|Guide||♦||11 Triplogs||0 Topics|
West Sedona With Views
Cockscomb Trail, and Arizona Cypress Trail. It can be hiked as a loop with these other trails, out and back, or as a shuttle hike with the terminus on FS 152.
I decided to start this trail near the Sedona Cultural Park. Parking is ample and easily accessible by car. The trail begins at the north end of the ramada and immediately crosses the Centennial Trail. This area is a mess with a ton of broken glass, garbage, and cigarette butts everywhere. It appears this is a major party spot. After leaving this area, you have marvelous views of Cockscomb to the north and Capitol Butte to the east for about a mile before it starts a moderate descent into the Dry Creek drainage area through a semi-shaded area of Pinyon pine & cypress. The creek is normally dry but it wasn't this morning due to heavy rains the night before. Even so, the creek was not much more than 5 or 6 inches deep. After exploring the creek area for a little bit I got back on the trail and had to cross the creek twice before the trail meets the gas pipeline access road for another quarter mile before veering off to the north. It then crosses the creek again several times in a narrow canyon eventually intersecting the Rupp Trail at about 2.8 miles. Turned around here and headed back but after checking with the Coconino National Forest service, I found that the trail eventually climbs out of the drainage to the northeast and then climbs moderately to a ridge with nice views of the mountains to the north and then descends east to Capitol Butte. After 3.5 miles, it intersects the AZ Cypress Trail then crosses a wash twice before intersecting with Two Fence Trail. The trail then ascends moderately and levels out for the last leg before reaching the trailhead at Dry Creek Road.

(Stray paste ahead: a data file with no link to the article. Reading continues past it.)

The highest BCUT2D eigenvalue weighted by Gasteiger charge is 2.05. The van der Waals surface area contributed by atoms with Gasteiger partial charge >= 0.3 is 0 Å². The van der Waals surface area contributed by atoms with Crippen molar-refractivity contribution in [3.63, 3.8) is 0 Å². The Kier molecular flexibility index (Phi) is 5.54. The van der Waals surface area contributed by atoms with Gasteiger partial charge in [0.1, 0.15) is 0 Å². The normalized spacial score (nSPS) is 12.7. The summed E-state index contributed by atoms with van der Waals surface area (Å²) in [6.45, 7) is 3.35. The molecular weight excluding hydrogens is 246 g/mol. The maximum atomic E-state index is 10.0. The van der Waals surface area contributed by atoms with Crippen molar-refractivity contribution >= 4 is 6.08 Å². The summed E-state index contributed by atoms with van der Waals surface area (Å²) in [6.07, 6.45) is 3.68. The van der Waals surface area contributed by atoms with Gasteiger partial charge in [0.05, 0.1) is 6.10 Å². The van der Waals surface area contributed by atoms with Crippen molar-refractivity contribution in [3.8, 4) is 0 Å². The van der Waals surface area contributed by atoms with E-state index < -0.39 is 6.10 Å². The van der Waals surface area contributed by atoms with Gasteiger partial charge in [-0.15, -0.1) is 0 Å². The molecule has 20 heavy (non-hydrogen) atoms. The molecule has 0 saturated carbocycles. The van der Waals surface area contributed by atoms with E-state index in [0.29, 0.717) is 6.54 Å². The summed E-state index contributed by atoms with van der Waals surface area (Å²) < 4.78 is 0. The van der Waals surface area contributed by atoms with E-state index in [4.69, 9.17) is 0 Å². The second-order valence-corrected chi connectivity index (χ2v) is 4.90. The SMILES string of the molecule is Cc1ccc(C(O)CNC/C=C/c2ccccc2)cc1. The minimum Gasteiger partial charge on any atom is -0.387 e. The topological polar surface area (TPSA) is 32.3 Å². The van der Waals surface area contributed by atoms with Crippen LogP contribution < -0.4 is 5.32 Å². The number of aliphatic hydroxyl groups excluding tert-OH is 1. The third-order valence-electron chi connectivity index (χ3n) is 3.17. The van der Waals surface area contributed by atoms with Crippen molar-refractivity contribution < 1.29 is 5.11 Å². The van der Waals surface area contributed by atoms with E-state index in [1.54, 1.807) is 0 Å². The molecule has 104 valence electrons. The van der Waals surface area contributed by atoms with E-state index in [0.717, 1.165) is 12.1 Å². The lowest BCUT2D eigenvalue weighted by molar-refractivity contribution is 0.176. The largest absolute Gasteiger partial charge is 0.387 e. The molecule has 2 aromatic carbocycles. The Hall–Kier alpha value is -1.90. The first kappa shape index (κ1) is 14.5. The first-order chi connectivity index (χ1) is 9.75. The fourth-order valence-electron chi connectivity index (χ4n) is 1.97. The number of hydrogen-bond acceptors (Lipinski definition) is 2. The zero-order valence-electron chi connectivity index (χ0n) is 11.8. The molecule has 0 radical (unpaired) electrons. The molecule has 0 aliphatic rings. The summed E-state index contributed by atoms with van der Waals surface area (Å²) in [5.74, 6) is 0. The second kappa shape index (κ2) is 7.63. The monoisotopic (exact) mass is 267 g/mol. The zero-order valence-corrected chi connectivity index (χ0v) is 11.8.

As I was descending the first part of this hike, I kept seeing flashes of vibrant blue as many birds flew by and then realized that this area is a haven for the Western Bluebird. They were so quick and hid in the Pinyon Pines and Cypress trees so I was unable to snap any pictures of them.
All in all, this was a decent hike. It would be a great shuttle hike taking the Girdner Trail to the Rupp trail and then getting closer to Cockscomb.
Check out the Official Route and Triplogs.
Coconino FS Details
The trail may be hiked one-way with arranged transportation and would be rated moderate. The route north from the Cultural Park Trailhead to the Dry Creek Road Trailhead is described here. The trail begins near the ramada and interpretive signs and descends gradually to the north, then northwest, with good views. At 1 mile, it begins a moderate descent to the west, bends north and enters the Dry Creek drainage. After two crossings of the drainage, the trail meets the gas pipeline access road (closed to motor vehicles) at 1.5 miles. It follows the road for about 1/8 mile, then branches north and rejoins Dry Creek which it follows for the next 1.2 miles. This portion of the trail involves crossing the normally dry creek many times in a rather narrow, shallow canyon and should not be hiked following heavy rain.
The trail intersects the Rupp Trail branching uphill to the left following an old roadbed at 2.8 miles. Cross the creek and follow the same road (closed) as it climbs out of the drainage to the northeast and circles to the southeast for 1/4 mile. Here at the road blockage, the trail forks left and climbs moderately to the crest of a ridge with nice views of the mountains to the north. It now descends to the east toward Capitol Butte. At 3.5 miles, the Arizona Cypress trail branches left. Continue east for 1/8 mile and after crossing a wash the second time, bear left at the intersection with the Two Fence Trail (not shown on map) which goes right. The trail climbs moderately, tops out, then descends to the east and levels out. As it approaches Dry Creek Road, the trail bears right and parallels the road a short way and ends at the signed trailhead about 50 feet north of the intersection with unpaved FS 152.
This hike is listed as One-Way.
When hiking several trails on a single "hike", log it with a generic name that describes the hike. Then link the trails traveled, check out the example.